Your diet and health are intrinsically linked. At Shed, we take a plant-first approach to the food and snacks we offer. Put simply, we believe that plants are the foundation of a healthy diet. And we’re not alone—there’s a whole load of research that says the same thing.
The latest study in the area sheds light on how changing your daily eating habits could impact your overall health. New research published in Diabetologia suggests that following a plant-based diet for a short-term period could lead to a range of benefits.
As part of the study, participants followed a low-fat vegan diet for a 16 week period. During the study, each person taking part had to follow strict guidelines and avoid consuming animal-based products. At the end of that timeframe, the researchers checked the health of each participant to see what—if any—changes could be observed.
The results suggested that those following a plant-based diet plan lost significant amounts of weight, improved insulin sensitivity, and fat mass. The researchers believe that the reason for these changes is linked to gut microbiota and the role it plays in your health.
“A 16-week low-fat vegan dietary intervention induced changes in gut microbiota that were related to changes in weight, body composition and insulin sensitivity in overweight adults,” said the authors of the study.
“A plant-based diet has been shown to be effective in weight management, and diabetes prevention and treatment. This study has explored the link between changes in the gut microbiome, and changes in body weight, body composition, and insulin sensitivity.”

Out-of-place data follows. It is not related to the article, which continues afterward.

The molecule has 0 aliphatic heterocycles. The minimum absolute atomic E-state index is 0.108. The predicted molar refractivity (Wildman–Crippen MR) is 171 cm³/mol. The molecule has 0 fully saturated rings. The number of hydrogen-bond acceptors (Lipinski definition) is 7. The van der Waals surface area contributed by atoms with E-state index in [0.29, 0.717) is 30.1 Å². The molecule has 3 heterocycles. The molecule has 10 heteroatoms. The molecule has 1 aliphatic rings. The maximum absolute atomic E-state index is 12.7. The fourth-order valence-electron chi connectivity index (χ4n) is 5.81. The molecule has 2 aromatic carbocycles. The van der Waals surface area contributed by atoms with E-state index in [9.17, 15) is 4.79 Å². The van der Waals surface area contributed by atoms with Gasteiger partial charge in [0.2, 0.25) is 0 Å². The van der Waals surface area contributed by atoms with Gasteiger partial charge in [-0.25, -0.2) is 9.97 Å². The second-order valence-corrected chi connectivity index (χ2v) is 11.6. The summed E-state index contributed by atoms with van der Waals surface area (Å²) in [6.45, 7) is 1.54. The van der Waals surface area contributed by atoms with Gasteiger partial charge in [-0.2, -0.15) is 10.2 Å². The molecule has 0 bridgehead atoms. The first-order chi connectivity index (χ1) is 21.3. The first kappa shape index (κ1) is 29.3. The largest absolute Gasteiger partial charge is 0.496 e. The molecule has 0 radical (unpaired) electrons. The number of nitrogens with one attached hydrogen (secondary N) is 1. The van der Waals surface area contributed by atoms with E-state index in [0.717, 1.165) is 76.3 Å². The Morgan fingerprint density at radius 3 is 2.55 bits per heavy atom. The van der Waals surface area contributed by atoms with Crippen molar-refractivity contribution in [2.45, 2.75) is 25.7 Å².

“We have demonstrated that a plant-based diet elicited changes in gut microbiome that were associated with weight loss, reduction in fat mass and visceral fat volume, and increase in insulin sensitivity.”
Plus, the researchers suggest that people should boost their fibre intake when following a plant-based diet plan. The reason is that healthy bacteria feeds on this and needs it to survive. If we want to see some genuine changes in our wellness, ensuring that we feast on plant-based fibre sources is certain to be the way forward.
“The main shift in the gut microbiome composition was due to an increased relative content of short-chain fatty acid-producing bacteria that feed on fibre. Therefore, high dietary fibre content seems to be essential for the changes observed in our study,” write the researchers.
Of course, the results of this study only show us a part of the picture. The researchers were keen to suggest future research plans. The team will be looking at a range of diet plans to determine which has the most positive effects. Watch this space.
“We plan to compare the effects of a vegan and a standard portion-controlled diet on gut microbiome in people with type 2 diabetes, in order to separate out the positive effects of the reduced calories in the diet from those caused by the vegan composition of the diet.”